Jesus doesn’t cave into the trap of compromising himself in order to help others feel at peace with him. For him it’s not about assimilation but self-differentiation. Jesus knows who he is. He senses where he begins and ends and he is at peace with himself. Because he is at peace, Jesus can confront the systems and empires he calls his followers to resist. Jesus is not influenced by the pain or pleasure associated with reputation. He is influenced by love. Love for God, love for neighbor, and love for self.
You and I will find it very difficult to fulfill God’s aims in the world when we shape our lives around a compulsive concern about respectability or winning the approval of critics. Church, this is not our calling and not our hope. We claim a different authority. We claim the authority of love.
Instead of assimilation, I want to be self differentiated. It has to do with being a “self” or an “I” in the face of pressure by others or by systems to blend into, the “we.” To be differentiated is to know and act on one’s own mind, especially when one’s position is different from the group’s. My inner authority tells me that I am a loving person who is trying to live out the greatest commandments: love God, love others, love myself. I don't need the approval of others or the disapproval of others. Validation begins from inside me, not from others on the outside.
I love the self-differentiating imagery in Mary Oliver’s poem, “The Journey.”
One day you finally knew
what you had to do, and began,
though the voices around you
their bad advice --
though the whole house
began to tremble
and you felt the old tug
at your ankles.
"Mend my life!"
each voice cried.
But you didn't stop.
You knew what you had to do,
though the wind pried
with its stiff fingers
at the very foundations,
though their melancholy
It was already late
enough, and a wild night,
and the road full of fallen
branches and stones.
But little by little,
as you left their voices behind,
the stars began to burn
through the sheets of clouds,
and there was a new voice
which you slowly
recognized as your own,
that kept you company
as you strode deeper and deeper
into the world,
determined to do
the only thing you could do --
determined to savethe only life you could save.
Mary Oliver reminds me to listen to my own voice and not the voices of everyone else around me telling me who to be and what to do and how to fix myself.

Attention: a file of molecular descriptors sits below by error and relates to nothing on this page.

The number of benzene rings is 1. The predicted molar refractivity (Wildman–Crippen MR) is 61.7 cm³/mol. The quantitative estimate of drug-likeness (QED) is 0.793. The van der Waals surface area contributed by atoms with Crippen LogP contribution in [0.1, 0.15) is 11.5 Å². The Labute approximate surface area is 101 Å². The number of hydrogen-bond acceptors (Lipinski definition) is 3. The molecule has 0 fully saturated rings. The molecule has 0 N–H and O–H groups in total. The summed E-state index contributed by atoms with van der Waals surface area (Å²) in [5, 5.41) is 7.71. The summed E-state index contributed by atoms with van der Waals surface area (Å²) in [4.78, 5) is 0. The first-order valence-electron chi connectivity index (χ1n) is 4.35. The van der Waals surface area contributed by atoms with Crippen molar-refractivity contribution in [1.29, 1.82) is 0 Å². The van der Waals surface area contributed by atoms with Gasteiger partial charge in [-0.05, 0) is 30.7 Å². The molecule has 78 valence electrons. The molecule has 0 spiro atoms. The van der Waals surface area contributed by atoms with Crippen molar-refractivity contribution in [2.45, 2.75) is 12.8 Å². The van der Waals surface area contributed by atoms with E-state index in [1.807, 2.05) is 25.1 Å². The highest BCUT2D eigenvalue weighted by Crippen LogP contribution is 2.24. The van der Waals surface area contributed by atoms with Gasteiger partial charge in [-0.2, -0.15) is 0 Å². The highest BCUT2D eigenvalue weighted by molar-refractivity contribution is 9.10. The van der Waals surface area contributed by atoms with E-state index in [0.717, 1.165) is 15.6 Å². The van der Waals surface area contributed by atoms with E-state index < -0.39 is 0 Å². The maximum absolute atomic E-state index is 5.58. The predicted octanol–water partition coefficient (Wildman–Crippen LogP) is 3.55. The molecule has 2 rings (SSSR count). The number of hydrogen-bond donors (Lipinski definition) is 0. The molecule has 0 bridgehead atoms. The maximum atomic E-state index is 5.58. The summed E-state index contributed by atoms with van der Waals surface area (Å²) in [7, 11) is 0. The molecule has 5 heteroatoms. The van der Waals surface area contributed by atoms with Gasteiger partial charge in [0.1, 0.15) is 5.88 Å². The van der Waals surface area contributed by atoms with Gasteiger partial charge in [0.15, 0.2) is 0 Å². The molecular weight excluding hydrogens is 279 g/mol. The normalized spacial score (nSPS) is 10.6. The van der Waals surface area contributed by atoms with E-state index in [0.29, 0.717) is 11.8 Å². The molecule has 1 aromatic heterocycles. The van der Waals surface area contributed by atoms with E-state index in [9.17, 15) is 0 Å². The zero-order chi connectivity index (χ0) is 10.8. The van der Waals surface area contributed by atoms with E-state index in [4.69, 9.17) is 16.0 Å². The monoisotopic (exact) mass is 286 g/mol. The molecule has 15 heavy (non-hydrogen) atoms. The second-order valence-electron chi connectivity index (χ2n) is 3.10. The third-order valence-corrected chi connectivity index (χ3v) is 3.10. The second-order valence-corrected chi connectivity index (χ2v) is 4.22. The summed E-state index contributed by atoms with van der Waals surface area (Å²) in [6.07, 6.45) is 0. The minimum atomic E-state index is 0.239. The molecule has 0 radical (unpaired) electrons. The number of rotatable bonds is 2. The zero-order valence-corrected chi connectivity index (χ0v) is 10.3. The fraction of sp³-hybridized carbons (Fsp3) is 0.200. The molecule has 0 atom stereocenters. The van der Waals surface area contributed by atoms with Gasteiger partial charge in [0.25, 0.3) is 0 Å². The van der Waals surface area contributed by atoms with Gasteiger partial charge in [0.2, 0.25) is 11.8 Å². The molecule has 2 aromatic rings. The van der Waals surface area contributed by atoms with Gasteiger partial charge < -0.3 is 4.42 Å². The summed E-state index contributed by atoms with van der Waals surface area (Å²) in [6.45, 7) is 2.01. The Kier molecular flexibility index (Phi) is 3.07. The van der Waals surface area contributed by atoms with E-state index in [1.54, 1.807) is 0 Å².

This is the most compassionate act you can do for anyone: to stand by the truth of your own life and live it as passionately and as fully as you are able.
This is the point where my New Englandy, puritan congregational roots kick in. My inner Calvinist says, “Isn’t what you are saying idolatry? Aren’t you putting self-love above love for God? How are vanity and self-absorption going to help anything?” I think sometimes we get scared about self-love and self-esteem talk because it can sound pathological. If we love ourselves, we will turn into irrepressible narcissists. There’s a difference between self esteem and narcissism. Self-esteem represents an attitude built on accomplishments we've mastered, values we've adhered to, and care we've shown toward others. Narcissism is often based on a fear of failure or weakness. It’s an unhealthy drive to be seen as the best, and a deep-seated insecurity and underlying feeling of inadequacy. Narcissism has to do with what others think of you. Healthy self-love has to do with what you think of you.
What I’m talking about is making peace with yourself by nurturing a sense of self-identity while staying connected in relationships. Here is an exercise I am working with. I was inspired by an article I read on the Website Tiny Buddha.
- Look in the mirror and say “I love you.”
- Immediately, the judgmental thoughts might begin. “But I’m fat. I’m ugly. I’m stupid. I’m afraid.”
- Let those thoughts come and go. Don’t judge. Just notice.
- Look again in the mirror and say “I love you.”
- The judgmental thoughts may come again. “But you don’t understand, I did something terrible. People are angry at me. I’ve made mistakes. I’m unlovable”
- Look in the mirror and say “I love you.”
- Here come those thoughts again. “No really, listen, I’m damaged and I’m damaging.”
- Look in the mirror and say, “Yes. And I love you.”
Believe me, it takes some time. I’m still learning. I hear perseverance is the trick. I believe that practicing how to love myself, and not the perceived image others have of me, is worth the risk and the pain.
Ten Poems to Change Your Life by Roger Housden